A solid understanding of backpacking essentials will go a long way toward fun and fantastic wilderness adventures. You'll want these 10 essentials to be second nature. Don't leave home without them.
This is wilderness backpacking after all, and if you’re like me, you’ll be wanting to come back from your backpacking trip alive. Actually, backpacking is generally very safe. You likely won’t die if you forget one of these survival essentials, but you very well may have to turn around and hike out early.
Here are the six wilderness essentials you’ll need to have a safe and fantastic wilderness adventure:
That’s right, this is number one. Don’t leave home without it. The brain is an awesome thing. It’s capable of coming up with novel solutions to unexpected situations.
You might run into unexpected situations. Remember that ultimately you are responsible for keeping yourself safe. The most important thing in an an unexpected situation is a clear head and a good dose of common sense.
Generally you’ll be able to survive only about 3 seconds without common sense.
If you have any known medical conditions that require, or may require, medications to ensure that you keep breathing then you’ll definitely want to bring those.
If you have Asthma, bring your inhaler. If you have any severe allergies, bring Benadryl and an Epi Pen. You know yourself, bring what you need.
Generally you’ll be able to survive only about 3 minutes without breathing.
You’ll need to have a way to protect yourself from the elements. You’ll need a good way to stay warm at night. Generally this will be a good sleeping bag, an insulated sleeping pad and a tent though there are other ways to do it. You’ll want to be able to keep yourself dry. If you’re backpacking in the desert you’ll need to protect yourself from heat and possible sunstroke.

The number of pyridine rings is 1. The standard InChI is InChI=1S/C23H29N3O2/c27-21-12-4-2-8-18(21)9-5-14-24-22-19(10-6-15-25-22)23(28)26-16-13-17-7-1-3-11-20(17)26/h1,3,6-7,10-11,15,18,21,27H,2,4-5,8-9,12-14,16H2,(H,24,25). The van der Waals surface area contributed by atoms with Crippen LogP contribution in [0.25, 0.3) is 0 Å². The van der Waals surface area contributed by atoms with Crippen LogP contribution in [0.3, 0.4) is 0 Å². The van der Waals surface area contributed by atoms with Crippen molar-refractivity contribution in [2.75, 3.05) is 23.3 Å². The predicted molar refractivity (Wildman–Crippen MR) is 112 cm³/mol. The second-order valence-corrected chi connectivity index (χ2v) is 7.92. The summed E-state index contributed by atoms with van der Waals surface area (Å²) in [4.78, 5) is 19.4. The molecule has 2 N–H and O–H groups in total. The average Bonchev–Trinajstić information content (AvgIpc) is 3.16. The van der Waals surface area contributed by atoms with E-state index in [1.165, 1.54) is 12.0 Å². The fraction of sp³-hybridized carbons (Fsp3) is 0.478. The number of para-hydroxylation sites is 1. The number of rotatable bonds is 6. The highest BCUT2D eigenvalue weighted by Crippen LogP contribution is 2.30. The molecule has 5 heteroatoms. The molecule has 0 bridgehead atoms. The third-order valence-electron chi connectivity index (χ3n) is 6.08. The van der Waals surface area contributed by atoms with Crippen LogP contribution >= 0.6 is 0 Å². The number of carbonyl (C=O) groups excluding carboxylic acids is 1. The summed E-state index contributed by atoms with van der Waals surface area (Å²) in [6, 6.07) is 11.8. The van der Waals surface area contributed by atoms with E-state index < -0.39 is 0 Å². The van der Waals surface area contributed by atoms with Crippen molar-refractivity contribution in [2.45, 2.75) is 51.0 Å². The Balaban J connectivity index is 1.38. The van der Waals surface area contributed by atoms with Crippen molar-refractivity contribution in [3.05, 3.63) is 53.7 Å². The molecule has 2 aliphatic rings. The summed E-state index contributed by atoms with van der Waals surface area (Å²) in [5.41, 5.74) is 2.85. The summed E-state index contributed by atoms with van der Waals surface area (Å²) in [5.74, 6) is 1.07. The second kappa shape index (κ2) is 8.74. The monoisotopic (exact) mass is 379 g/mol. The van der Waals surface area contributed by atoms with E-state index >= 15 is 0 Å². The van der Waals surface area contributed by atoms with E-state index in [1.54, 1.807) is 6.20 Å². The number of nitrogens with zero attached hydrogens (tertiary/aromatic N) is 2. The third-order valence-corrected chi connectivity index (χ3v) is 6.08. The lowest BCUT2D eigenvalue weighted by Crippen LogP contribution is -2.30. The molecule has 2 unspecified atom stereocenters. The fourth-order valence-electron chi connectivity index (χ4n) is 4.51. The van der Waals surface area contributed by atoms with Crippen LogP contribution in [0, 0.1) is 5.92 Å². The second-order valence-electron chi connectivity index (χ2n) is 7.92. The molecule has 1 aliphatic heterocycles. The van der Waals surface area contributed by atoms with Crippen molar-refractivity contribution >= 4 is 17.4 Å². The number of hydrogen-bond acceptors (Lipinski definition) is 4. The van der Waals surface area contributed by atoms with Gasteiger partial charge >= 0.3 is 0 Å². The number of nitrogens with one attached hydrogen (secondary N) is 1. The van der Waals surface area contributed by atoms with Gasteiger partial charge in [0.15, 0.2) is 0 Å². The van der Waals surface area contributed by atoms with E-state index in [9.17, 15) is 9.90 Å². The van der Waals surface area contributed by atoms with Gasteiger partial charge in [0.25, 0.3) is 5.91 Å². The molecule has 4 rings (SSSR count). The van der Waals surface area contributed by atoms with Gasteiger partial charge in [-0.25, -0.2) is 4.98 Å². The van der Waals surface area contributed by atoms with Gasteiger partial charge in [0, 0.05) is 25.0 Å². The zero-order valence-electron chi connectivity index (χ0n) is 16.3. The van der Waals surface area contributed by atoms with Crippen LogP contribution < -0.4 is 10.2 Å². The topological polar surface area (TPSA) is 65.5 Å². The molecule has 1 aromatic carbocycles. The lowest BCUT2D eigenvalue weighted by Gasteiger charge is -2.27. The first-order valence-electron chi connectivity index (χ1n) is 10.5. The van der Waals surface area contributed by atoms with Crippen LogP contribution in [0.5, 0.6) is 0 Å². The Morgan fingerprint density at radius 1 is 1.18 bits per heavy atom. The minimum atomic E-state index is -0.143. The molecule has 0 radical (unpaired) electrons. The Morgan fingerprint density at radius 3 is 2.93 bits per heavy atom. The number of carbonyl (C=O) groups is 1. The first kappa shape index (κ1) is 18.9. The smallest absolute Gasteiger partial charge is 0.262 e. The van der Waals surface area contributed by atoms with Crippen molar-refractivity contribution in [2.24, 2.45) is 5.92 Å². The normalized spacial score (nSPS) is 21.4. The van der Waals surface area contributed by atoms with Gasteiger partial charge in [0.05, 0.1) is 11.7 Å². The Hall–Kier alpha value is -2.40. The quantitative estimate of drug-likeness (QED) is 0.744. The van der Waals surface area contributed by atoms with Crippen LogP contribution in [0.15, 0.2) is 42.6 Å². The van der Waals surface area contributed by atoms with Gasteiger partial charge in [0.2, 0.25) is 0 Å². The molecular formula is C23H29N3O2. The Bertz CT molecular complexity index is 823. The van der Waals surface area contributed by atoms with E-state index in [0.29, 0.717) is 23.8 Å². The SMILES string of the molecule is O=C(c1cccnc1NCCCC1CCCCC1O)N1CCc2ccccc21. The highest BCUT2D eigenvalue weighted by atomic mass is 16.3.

Generally you’ll be able to survive only about 3 hours in really adverse weather without adequate clothing and shelter.
Hydration is key. You’re not going to carry a couple days worth of water with you so you’ll need to know where there will be water on your route. Many backcountry waters contain, or may contain, bacteria and/or parasites that can give you diarrhea and cause life-threatening dehydration so you’ll want to bring some kind of water purification method.
Generally you’ll be able to survive about 3 days without water.
In addition to being delicious, food will provide you with the energy you’ll need make it over the big mountain pass. On short trips you can actually survive without it (I’ve done a couple 3-4 day trips without food) but getting into camp and cooking up a hot meal for a hungry belly is frequently my favorite part of the day.
Generally you’ll be able to survive about 3 weeks without food.
Good times are best when shared. Sometimes you’ll want to do a solo trip and that can be a great experience (in which case your friend will be yourself!). But backpacking can be one of the best ways to strengthen your relationships and just enjoy the simple pleasure of connecting with your fellow humans. It’s also quite nice to have someone to carry the other half of the tent.
Generally you’ll be able to last about 3 months without friends before you really lose your marbles.
For wilderness backpacking you’ll need to take the above list of wilderness essentials and put it into the backpacking context.
What is the backpacking context? It means you’ll be traveling by foot and it means you’ll need to be able to carry everything on your back. So there’s a few more things you’ll need to add to round out our list of essentials.
If you’re one to take your amazing feet for granted you won’t after a couple days on the trail. You will probably either love them or hate them. What you put on your feet can be the difference between days of fun and days of agony. The specific shoes or boots you choose will likely be very personal preference. The important thing is that your feet like them a lot.
One might say that the backpack is what makes backpacking what it is. It’s actually right there in the name. You’ll want to make sure you have one that matches your body, has a comfortable hip belt, fits what you need it to, and won’t fall apart on the trail.
You’re going to need to know where you’re going, how to get there, and how to get back. You’ll probably use the map in planning your route but don’t forget to take it with you also. Nine times out of ten you won’t need a compass unless you are going off trail but it’s one of those things you just need to bring anyway.
You don’t have to bring a huge first aid kit. You’ll want to rely first and foremost on your common sense to keep you out of trouble. But you’ll definitely want to bring one, and you’ll want to know what’s in it and why.
Well, there ya go. There are certainly a lot more things you could bring. And some that you’ll likely want to bring. But these here are the essentials. It is completely possible to consistently have safe and fantastic backpacking trips with just those essentials.